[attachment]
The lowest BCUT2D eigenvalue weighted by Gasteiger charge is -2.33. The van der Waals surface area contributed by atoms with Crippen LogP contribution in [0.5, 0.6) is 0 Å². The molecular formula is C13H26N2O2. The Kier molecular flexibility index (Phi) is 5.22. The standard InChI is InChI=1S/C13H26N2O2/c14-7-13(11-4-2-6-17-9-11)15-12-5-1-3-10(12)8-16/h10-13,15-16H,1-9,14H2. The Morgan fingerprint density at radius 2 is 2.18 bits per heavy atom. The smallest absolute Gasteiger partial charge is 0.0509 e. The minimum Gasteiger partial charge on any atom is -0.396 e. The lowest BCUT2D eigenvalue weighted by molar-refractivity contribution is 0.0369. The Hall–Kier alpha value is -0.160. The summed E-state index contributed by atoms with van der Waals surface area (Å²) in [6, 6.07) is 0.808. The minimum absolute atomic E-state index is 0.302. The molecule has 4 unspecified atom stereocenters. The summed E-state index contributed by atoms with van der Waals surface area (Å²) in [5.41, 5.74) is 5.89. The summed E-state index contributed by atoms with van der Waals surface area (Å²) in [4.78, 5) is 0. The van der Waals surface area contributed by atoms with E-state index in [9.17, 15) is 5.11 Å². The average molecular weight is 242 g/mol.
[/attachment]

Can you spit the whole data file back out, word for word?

The lowest BCUT2D eigenvalue weighted by Gasteiger charge is -2.33. The van der Waals surface area contributed by atoms with Crippen LogP contribution in [0.5, 0.6) is 0 Å². The molecular formula is C13H26N2O2. The Kier molecular flexibility index (Phi) is 5.22. The standard InChI is InChI=1S/C13H26N2O2/c14-7-13(11-4-2-6-17-9-11)15-12-5-1-3-10(12)8-16/h10-13,15-16H,1-9,14H2. The Morgan fingerprint density at radius 2 is 2.18 bits per heavy atom. The smallest absolute Gasteiger partial charge is 0.0509 e. The minimum Gasteiger partial charge on any atom is -0.396 e. The lowest BCUT2D eigenvalue weighted by molar-refractivity contribution is 0.0369. The Hall–Kier alpha value is -0.160. The summed E-state index contributed by atoms with van der Waals surface area (Å²) in [6, 6.07) is 0.808. The minimum absolute atomic E-state index is 0.302. The molecule has 4 unspecified atom stereocenters. The summed E-state index contributed by atoms with van der Waals surface area (Å²) in [5.41, 5.74) is 5.89. The summed E-state index contributed by atoms with van der Waals surface area (Å²) in [4.78, 5) is 0. The van der Waals surface area contributed by atoms with E-state index in [9.17, 15) is 5.11 Å². The average molecular weight is 242 g/mol.